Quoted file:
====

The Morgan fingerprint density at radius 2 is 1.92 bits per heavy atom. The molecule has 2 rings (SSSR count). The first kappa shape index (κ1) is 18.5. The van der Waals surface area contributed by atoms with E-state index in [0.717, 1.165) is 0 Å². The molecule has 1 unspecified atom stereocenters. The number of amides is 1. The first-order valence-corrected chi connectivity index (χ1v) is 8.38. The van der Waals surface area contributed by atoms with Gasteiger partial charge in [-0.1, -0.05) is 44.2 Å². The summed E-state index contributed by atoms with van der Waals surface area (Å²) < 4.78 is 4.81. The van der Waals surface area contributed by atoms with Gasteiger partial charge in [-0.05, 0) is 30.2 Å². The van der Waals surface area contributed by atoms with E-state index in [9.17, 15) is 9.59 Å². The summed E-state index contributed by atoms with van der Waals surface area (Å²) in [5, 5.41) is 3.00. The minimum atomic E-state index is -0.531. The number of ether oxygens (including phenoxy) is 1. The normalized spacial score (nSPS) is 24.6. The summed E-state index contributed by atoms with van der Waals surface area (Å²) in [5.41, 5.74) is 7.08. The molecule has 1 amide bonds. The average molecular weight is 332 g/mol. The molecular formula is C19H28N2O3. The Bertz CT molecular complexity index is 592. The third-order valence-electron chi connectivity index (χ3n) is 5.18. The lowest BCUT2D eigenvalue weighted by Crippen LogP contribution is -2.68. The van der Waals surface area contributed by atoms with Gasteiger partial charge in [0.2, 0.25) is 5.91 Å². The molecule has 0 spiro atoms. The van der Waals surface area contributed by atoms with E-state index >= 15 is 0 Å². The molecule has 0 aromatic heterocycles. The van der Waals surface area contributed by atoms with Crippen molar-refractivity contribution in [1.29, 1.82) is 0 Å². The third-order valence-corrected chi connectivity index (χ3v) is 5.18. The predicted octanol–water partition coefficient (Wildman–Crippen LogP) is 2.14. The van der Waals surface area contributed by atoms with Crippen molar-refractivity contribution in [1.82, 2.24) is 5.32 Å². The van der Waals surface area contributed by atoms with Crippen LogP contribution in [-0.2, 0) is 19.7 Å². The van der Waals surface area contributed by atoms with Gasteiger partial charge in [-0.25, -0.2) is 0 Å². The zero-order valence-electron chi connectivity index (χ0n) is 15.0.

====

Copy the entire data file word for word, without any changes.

The Morgan fingerprint density at radius 2 is 1.92 bits per heavy atom. The molecule has 2 rings (SSSR count). The first kappa shape index (κ1) is 18.5. The van der Waals surface area contributed by atoms with E-state index in [0.717, 1.165) is 0 Å². The molecule has 1 unspecified atom stereocenters. The number of amides is 1. The first-order valence-corrected chi connectivity index (χ1v) is 8.38. The van der Waals surface area contributed by atoms with Gasteiger partial charge in [-0.1, -0.05) is 44.2 Å². The summed E-state index contributed by atoms with van der Waals surface area (Å²) < 4.78 is 4.81. The van der Waals surface area contributed by atoms with Gasteiger partial charge in [-0.05, 0) is 30.2 Å². The van der Waals surface area contributed by atoms with E-state index in [9.17, 15) is 9.59 Å². The summed E-state index contributed by atoms with van der Waals surface area (Å²) in [5, 5.41) is 3.00. The minimum atomic E-state index is -0.531. The number of ether oxygens (including phenoxy) is 1. The normalized spacial score (nSPS) is 24.6. The summed E-state index contributed by atoms with van der Waals surface area (Å²) in [5.41, 5.74) is 7.08. The molecule has 1 amide bonds. The average molecular weight is 332 g/mol. The molecular formula is C19H28N2O3. The Bertz CT molecular complexity index is 592. The third-order valence-electron chi connectivity index (χ3n) is 5.18. The lowest BCUT2D eigenvalue weighted by Crippen LogP contribution is -2.68. The van der Waals surface area contributed by atoms with Gasteiger partial charge in [0.2, 0.25) is 5.91 Å². The molecule has 0 spiro atoms. The van der Waals surface area contributed by atoms with E-state index >= 15 is 0 Å². The molecule has 0 aromatic heterocycles. The van der Waals surface area contributed by atoms with Crippen molar-refractivity contribution in [1.29, 1.82) is 0 Å². The third-order valence-corrected chi connectivity index (χ3v) is 5.18. The predicted octanol–water partition coefficient (Wildman–Crippen LogP) is 2.14. The van der Waals surface area contributed by atoms with Crippen molar-refractivity contribution in [1.82, 2.24) is 5.32 Å². The van der Waals surface area contributed by atoms with Crippen LogP contribution in [-0.2, 0) is 19.7 Å². The van der Waals surface area contributed by atoms with Gasteiger partial charge in [-0.25, -0.2) is 0 Å². The zero-order valence-electron chi connectivity index (χ0n) is 15.0.